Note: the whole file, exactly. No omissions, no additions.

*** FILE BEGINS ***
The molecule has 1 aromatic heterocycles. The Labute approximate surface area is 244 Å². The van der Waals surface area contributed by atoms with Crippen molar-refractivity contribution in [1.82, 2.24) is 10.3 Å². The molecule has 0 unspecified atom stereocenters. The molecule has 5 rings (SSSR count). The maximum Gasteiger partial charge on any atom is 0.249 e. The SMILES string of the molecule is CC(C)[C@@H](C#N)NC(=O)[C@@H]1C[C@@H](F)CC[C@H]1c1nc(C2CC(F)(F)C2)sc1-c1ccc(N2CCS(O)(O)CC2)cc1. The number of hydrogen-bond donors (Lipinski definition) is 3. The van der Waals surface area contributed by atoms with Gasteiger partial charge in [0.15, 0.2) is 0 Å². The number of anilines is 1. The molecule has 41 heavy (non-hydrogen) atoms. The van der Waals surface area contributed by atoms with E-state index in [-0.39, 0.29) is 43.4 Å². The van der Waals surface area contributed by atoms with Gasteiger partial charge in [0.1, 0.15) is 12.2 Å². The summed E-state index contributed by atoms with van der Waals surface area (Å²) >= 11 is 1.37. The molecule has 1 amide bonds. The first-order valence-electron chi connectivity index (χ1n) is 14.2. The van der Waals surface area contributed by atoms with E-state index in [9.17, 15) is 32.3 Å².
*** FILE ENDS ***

The molecule has 1 aromatic heterocycles. The Labute approximate surface area is 244 Å². The van der Waals surface area contributed by atoms with Crippen molar-refractivity contribution in [1.82, 2.24) is 10.3 Å². The molecule has 0 unspecified atom stereocenters. The molecule has 5 rings (SSSR count). The maximum Gasteiger partial charge on any atom is 0.249 e. The SMILES string of the molecule is CC(C)[C@@H](C#N)NC(=O)[C@@H]1C[C@@H](F)CC[C@H]1c1nc(C2CC(F)(F)C2)sc1-c1ccc(N2CCS(O)(O)CC2)cc1. The number of hydrogen-bond donors (Lipinski definition) is 3. The van der Waals surface area contributed by atoms with Gasteiger partial charge in [0.15, 0.2) is 0 Å². The number of anilines is 1. The molecule has 41 heavy (non-hydrogen) atoms. The van der Waals surface area contributed by atoms with E-state index in [-0.39, 0.29) is 43.4 Å². The van der Waals surface area contributed by atoms with Gasteiger partial charge in [0.1, 0.15) is 12.2 Å². The summed E-state index contributed by atoms with van der Waals surface area (Å²) >= 11 is 1.37. The molecule has 1 amide bonds. The first-order valence-electron chi connectivity index (χ1n) is 14.2. The van der Waals surface area contributed by atoms with E-state index in [9.17, 15) is 32.3 Å².